During the Wars of Independence, the Grants supported John Baliol until he was removed from the throne of Scotland by Edward I of England. Like the rest of the nobility of Scotland, they signed the Ragman Roll, swearing fealty to the English king, but backed Bruce against his rival John Comyn.

In subsequent centuries, the Grants consolidated their power in their heartland, marrying carefully and generally managing to avoid the depressing and costly inter-clan squabbles that are such a feature of Highland history. They had the wisdom to be loyal to the Crown and, as a reward for quelling northern insurrections, received a charter from James V in 1535 exempting them from the attendance of all courts except the newly instituted Court of Session.

Then came the Reformation and the Grants became zealous promoters of the new faith. However, they remained in Royal favour throughout the troubles of the 16th century, receiving land from both Queen Mary and James VI. Initially they supported the Scots Convention during the Marquis of Montrose’s campaign for King Charles II, but after the battle of Inverlochy, the clan switched sides and remained royalist into the Interregnum. This ensured Royal favour at the Restoration, but they were strong supporters of the Glorious Revolution of 1688 when the Catholic James VII abandoned the throne to the Protestant William of Orange. Six hundred of the clan turned out in support of the Government and helped beat the Jacobites at the Haugh of Cromdale in 1690. On the other side, however, were the Grants of Glenmoriston who fought against the Government in all the Jacobite Risings of the 18th century.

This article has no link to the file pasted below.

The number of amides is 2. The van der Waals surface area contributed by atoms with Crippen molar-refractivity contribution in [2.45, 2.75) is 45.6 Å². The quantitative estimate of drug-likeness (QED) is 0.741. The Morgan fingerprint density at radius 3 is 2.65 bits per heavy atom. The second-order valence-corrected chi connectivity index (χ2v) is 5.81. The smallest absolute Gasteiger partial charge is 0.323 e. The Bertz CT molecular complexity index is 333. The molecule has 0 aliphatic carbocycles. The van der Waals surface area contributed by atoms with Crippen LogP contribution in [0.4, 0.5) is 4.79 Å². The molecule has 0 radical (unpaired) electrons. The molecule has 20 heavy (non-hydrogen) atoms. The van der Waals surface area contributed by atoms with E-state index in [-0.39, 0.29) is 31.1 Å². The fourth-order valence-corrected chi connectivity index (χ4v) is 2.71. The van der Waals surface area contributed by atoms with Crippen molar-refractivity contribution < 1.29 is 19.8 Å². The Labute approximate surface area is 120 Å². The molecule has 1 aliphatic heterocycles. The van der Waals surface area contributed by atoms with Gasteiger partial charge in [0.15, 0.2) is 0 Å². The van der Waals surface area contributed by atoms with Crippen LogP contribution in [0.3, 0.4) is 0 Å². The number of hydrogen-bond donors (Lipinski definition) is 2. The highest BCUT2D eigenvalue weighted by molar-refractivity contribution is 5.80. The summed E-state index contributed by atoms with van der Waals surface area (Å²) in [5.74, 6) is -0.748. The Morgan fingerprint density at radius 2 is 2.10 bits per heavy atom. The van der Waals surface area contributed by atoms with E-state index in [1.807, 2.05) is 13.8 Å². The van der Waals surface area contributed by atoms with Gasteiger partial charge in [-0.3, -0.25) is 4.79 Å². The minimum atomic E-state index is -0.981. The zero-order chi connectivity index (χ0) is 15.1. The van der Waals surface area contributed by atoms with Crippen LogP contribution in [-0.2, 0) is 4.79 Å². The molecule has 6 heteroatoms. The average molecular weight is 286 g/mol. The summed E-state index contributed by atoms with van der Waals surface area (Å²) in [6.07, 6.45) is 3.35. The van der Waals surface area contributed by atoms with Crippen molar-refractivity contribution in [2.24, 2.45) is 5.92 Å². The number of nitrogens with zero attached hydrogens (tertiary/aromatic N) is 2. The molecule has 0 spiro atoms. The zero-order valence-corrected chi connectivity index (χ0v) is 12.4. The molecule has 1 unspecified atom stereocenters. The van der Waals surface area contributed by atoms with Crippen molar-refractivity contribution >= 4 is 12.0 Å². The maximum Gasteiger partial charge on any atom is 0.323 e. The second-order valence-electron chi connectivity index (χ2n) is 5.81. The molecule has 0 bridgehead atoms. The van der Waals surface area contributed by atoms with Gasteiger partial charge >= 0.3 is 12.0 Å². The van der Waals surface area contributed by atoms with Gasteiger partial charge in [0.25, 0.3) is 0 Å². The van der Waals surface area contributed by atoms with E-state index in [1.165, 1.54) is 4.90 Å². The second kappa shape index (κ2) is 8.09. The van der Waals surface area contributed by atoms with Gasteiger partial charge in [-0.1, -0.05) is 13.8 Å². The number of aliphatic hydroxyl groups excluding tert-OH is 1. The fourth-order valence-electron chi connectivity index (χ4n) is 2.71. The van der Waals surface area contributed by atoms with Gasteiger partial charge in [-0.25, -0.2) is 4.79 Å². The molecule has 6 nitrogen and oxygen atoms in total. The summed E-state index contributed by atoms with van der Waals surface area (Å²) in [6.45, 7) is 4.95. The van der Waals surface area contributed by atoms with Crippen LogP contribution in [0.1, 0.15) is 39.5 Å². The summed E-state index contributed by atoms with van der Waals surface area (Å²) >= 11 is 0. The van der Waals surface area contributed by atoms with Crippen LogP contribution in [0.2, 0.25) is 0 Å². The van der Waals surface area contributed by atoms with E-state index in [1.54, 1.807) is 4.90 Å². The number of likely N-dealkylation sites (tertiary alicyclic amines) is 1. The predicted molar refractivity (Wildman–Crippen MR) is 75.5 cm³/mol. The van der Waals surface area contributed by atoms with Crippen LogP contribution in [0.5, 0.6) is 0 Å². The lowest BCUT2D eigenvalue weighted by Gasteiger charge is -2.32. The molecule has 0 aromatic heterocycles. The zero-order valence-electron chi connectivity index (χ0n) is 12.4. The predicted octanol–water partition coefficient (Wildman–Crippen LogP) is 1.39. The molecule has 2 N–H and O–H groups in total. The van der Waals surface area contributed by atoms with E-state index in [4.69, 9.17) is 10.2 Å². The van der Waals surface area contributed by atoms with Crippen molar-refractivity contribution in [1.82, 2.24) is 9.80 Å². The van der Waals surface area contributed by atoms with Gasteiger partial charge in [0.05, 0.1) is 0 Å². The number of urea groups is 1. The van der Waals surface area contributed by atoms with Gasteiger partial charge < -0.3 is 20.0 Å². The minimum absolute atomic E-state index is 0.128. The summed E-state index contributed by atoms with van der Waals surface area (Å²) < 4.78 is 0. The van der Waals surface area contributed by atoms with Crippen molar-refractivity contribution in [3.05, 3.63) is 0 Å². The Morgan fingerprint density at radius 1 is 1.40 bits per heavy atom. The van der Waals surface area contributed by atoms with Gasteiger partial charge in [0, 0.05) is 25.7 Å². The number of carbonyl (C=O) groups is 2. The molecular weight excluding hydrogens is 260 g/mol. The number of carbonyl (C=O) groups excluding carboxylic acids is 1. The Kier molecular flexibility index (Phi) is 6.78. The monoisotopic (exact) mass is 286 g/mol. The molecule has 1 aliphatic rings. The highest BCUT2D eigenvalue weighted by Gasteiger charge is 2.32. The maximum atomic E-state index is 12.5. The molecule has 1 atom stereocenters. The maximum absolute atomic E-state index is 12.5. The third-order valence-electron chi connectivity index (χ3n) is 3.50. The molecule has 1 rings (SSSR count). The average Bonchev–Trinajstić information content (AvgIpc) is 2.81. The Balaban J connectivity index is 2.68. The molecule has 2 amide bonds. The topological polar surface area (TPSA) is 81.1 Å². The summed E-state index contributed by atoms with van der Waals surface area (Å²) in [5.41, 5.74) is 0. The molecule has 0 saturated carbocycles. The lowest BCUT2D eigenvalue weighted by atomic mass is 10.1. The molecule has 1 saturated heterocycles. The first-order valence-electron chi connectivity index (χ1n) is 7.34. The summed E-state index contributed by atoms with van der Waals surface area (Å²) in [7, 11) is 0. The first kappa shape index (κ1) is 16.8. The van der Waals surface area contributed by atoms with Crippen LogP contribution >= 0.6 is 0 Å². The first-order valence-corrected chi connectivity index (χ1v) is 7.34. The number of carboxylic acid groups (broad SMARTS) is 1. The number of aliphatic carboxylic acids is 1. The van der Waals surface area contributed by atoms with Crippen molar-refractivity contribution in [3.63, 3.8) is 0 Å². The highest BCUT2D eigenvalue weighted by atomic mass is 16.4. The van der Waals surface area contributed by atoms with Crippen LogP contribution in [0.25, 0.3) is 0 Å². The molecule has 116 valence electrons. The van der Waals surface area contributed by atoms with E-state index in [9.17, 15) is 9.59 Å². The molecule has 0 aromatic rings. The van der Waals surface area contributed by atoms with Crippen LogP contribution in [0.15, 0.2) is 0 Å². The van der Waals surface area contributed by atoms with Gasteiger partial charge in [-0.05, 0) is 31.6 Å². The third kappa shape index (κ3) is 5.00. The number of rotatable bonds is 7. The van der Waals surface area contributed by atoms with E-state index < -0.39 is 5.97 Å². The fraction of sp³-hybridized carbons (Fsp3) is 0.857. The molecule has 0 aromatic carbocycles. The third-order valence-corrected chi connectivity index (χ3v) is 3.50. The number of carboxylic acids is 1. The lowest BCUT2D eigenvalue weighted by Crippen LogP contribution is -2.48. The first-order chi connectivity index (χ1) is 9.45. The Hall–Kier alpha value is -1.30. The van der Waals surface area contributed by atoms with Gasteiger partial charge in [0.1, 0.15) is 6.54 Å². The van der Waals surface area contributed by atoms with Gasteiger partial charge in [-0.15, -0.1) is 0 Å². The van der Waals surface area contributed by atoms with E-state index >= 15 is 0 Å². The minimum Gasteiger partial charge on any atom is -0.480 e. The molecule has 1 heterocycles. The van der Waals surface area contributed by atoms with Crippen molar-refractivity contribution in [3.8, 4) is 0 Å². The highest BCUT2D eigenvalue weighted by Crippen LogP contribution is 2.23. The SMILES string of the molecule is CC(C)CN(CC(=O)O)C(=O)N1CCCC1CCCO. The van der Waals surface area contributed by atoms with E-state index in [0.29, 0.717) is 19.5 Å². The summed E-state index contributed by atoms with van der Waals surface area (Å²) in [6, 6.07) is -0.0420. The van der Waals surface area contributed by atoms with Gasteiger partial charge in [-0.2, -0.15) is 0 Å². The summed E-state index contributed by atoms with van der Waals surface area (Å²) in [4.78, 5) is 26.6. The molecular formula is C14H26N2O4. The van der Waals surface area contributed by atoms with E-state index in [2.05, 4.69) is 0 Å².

In 1694, for the clan’s loyalty, the 17th Chief, Ludovic, had his lands raised to the status of a Regality, which virtually turned it into a mini-state under the Chief’s jurisdiction. In the 1715 Jacobite Uprising, the Grants remained loyal to the Government, as they did in the ’45 – again with the exception of the Glenmoriston branch.

But it was interesting marriages that marked this century. In 1702, Sir James Grant of Grant married the heiress of the Colquhouns of Luss and their second son became Chief of the Colquhouns. Their eldest son, Sir Ludovic, married the heiress of the earls of Seafield and their grandson Sir Lewis added the Seafield surname, Ogilvie, when he became the 5th Earl in 1811.